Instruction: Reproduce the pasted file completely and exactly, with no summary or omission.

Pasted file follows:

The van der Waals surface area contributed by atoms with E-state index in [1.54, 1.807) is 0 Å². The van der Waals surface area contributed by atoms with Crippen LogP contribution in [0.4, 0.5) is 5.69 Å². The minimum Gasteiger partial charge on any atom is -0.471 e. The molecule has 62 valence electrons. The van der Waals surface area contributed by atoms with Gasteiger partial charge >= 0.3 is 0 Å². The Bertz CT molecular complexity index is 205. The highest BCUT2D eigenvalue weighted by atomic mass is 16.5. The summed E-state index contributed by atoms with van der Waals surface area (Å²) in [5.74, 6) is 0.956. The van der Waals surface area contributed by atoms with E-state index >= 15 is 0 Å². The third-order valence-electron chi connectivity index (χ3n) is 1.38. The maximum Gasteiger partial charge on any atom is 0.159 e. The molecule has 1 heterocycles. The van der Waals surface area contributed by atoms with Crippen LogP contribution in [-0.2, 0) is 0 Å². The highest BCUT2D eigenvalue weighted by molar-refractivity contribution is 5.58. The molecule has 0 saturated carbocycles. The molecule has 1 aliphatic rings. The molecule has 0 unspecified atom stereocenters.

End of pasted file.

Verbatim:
The van der Waals surface area contributed by atoms with E-state index in [1.54, 1.807) is 0 Å². The van der Waals surface area contributed by atoms with Crippen LogP contribution in [0.4, 0.5) is 5.69 Å². The minimum Gasteiger partial charge on any atom is -0.471 e. The molecule has 62 valence electrons. The van der Waals surface area contributed by atoms with Gasteiger partial charge >= 0.3 is 0 Å². The Bertz CT molecular complexity index is 205. The highest BCUT2D eigenvalue weighted by atomic mass is 16.5. The summed E-state index contributed by atoms with van der Waals surface area (Å²) in [5.74, 6) is 0.956. The van der Waals surface area contributed by atoms with E-state index >= 15 is 0 Å². The third-order valence-electron chi connectivity index (χ3n) is 1.38. The maximum Gasteiger partial charge on any atom is 0.159 e. The molecule has 1 heterocycles. The van der Waals surface area contributed by atoms with Crippen LogP contribution in [-0.2, 0) is 0 Å². The highest BCUT2D eigenvalue weighted by molar-refractivity contribution is 5.58. The molecule has 0 saturated carbocycles. The molecule has 1 aliphatic rings. The molecule has 0 unspecified atom stereocenters.